During the last few years of recession, the brand-name drug industry has continued to charge higher and higher prices. In 2009, brand-name drug prices rose an average of 9%, while the recession kept prices in nearly every other sector from rising, according to an AARP study. On the other hand, generic drugs, which cost between one-third and one tenth as much as brand-name drugs, have been dropping in price, including an 8% drop, on average, for the most widely used generics in 2009, according to AARP. Generics have been a life-saver for many patients, while saving the US health system an estimated $824 billion since 2001.
But recently, some shortages of certain generic drugs have started to develop. A op-ed in this Sunday’s NY Times warns that over a third of “the 34 generic cancer drugs on the market” were “in short supply . . . as of this month . . . .” The author, oncologist Ezekiel Emanuel, attributes a tenth of these shortages “to a lack of raw materials and essential ingredients” but then notes that
“[most of the shortages] appear … to be the consequence of corporate decisions to cease production, or interruptions in production caused by money or quality problems, which manufacturers do not appear to be in a rush to fix.”
Dr. Emanuel speculates that a 2003 law regulating physician reimbursement for drug costs is the key obstacle a new generic drugmaker responding to a shortage by launching their own competing drug. But what’s missing is any explanation of how this a US drug pricing law, which affects primarily US seniors covered Medicare Part-B, has such a broad, market-wide, or even global effect upon the global manufacturing and supply of these essential cancer drugs. Don’t patients covered by health systems in Europe, Japan, and other countries, need, and pay for these drugs too?
We should also not overlook the benefits of the 2003 law that Dr. Emanuel cites. This law, the Medicare Prescription Drug, Improvement and Modernization Act of 2003, was passed to move Medicare Part-B reimbursement from the fictitious industry-created list price, called the “average wholesale price” to a realistic, evidence-based price benchmark based on average sales prices, plus 6%. Dr. Emanuel asserts that linking reimbursement to an average-plus-6% in effect limits the growth of a generic drug’s price to only 6% every 6 months, because that’s how frequently the average sales prices are currently calculated.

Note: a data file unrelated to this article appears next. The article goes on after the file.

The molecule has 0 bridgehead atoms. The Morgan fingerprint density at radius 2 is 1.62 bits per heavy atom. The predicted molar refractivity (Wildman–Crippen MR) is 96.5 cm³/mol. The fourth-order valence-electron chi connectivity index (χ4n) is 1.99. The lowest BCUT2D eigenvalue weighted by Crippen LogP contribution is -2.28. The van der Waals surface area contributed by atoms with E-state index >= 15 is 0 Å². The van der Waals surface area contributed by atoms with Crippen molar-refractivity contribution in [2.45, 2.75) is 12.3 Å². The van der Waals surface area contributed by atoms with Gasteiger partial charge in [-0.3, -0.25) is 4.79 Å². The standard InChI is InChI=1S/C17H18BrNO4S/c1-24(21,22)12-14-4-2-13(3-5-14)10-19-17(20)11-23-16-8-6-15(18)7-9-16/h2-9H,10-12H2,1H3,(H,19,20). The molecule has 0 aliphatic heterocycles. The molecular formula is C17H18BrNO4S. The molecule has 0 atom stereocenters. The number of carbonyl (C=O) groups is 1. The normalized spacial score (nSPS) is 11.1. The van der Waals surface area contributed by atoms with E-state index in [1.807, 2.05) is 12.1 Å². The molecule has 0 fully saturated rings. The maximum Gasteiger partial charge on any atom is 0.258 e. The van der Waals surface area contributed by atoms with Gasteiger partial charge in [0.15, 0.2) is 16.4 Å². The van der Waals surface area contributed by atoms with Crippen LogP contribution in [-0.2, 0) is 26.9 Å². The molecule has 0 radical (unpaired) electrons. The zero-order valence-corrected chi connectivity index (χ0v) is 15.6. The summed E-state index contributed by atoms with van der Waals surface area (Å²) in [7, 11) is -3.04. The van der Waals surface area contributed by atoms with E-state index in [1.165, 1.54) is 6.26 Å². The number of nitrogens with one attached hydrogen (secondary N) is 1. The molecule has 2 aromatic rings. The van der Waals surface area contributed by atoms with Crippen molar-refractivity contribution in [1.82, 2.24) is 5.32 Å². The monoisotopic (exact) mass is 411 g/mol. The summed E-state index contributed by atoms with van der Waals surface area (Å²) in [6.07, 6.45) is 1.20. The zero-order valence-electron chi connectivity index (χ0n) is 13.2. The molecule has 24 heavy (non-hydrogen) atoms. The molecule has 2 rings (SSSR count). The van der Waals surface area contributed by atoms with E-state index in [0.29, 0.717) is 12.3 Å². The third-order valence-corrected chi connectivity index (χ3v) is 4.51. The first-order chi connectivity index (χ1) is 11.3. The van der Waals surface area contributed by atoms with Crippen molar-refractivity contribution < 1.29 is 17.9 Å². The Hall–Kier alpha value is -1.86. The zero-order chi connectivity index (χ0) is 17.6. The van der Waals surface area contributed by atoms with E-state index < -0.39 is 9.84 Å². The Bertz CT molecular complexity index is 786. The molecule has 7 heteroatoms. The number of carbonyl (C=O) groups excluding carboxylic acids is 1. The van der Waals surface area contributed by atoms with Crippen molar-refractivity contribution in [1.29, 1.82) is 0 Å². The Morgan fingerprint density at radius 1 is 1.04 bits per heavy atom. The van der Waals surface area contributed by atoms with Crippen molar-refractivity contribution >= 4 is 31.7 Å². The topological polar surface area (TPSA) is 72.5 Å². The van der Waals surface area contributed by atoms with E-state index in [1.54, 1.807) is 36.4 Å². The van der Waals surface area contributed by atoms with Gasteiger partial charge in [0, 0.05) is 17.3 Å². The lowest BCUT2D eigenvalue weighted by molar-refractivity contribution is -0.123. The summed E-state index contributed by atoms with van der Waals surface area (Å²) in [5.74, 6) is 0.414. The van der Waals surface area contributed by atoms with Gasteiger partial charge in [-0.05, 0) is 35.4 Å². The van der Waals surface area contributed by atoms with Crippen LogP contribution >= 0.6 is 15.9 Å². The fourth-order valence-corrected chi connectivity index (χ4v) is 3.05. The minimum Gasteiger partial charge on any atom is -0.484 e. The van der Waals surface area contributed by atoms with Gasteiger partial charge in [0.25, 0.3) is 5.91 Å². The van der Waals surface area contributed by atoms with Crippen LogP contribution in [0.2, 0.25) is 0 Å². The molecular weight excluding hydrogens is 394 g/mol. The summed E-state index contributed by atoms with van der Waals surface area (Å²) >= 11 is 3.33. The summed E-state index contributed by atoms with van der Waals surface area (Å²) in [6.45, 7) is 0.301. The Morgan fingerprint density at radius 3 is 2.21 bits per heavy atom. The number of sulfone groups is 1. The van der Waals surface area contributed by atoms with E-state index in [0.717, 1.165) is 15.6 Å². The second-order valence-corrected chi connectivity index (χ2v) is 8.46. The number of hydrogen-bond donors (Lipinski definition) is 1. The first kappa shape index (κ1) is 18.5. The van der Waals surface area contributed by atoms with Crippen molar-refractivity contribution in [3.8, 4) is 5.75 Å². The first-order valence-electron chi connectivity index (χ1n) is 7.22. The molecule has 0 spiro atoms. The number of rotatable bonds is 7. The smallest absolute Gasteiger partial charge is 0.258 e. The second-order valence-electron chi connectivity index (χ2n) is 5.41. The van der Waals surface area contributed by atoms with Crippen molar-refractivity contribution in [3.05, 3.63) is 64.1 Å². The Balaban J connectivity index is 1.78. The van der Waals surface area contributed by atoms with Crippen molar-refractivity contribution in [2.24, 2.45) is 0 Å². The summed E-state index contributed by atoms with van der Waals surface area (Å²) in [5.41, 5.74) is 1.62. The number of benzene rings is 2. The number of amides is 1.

While there may be some merit to this critique, let’s not forget that Congress enacted this law in response to the multi-billion dollar AWP drug-pricing fraud by dozens of drug makers upon Medicare Part-B and private insurers. From the early 1990s until at least 2001, drug makers promoted hundreds of their doctor-administered drugs by inflating the drug’s list price, called the ‘average wholesale price’ which was used by Medicare and private insurers to reimburse the doctor. Drug companies pitched to doctors that their practices would reap far higher profits using a drug with an inflated price. This was called ‘marketing the spread.’ For years, doctors bought the drugs at a much lower price, and then kept the profits, costing our health system billions. At the same time, many cancer patients, struggling with their serious illness, were forced to pay higher and co-payments if they had insurance, and high out-of-pocket costs if they were uninsured. And patients’ medical care was subverted by the inappropriate financial incentives which amounted to hundreds of thousands of dollars a year for some doctors.
The 2001 PAL Average Wholesale Price lawsuit, following on federal government investigative reports, helped to highlight this problem, and led Congress to enact the Medicare Prescription Drug, Improvement and Modernization Act of 2003. This law changed Medicare Part-B reimbursement from the fictitious industry-created “average wholesale price” to a more evidence-based price benchmark based on average sales prices.
Over 28 drug makers agreed to settle the litigation by the private sector for $125 million. Other lawsuits with other defendants for the same type of AWP-related pricing fraud upon consumers and the private sector have also been settled. But even the combined $860 million in total settlements of AWP fraud cases cannot protect consumers from the costs of increased premiums, and reduced quality of care as this 2003 law continues to do.
While the system for Medicare’s reimbursement of generic cancer drugs may need some corrections, such as a more rapid monthly or quarterly reporting of price data to incentivize new generics to fill any supply gaps, we should not remove the 2003 law’s common-sense protection that prevents drugmakers from gaming the system of government reimbursement.
Along these lines, some state Medicaid programs have started to move to similar evidence-based “average sales price” systems for pharmacy reimbursement as well. Our health system should pay doctors and pharmacies prices that are closer to their actual costs, and not fictitious amounts cooked up by drugmakers for their own duplicitous ends.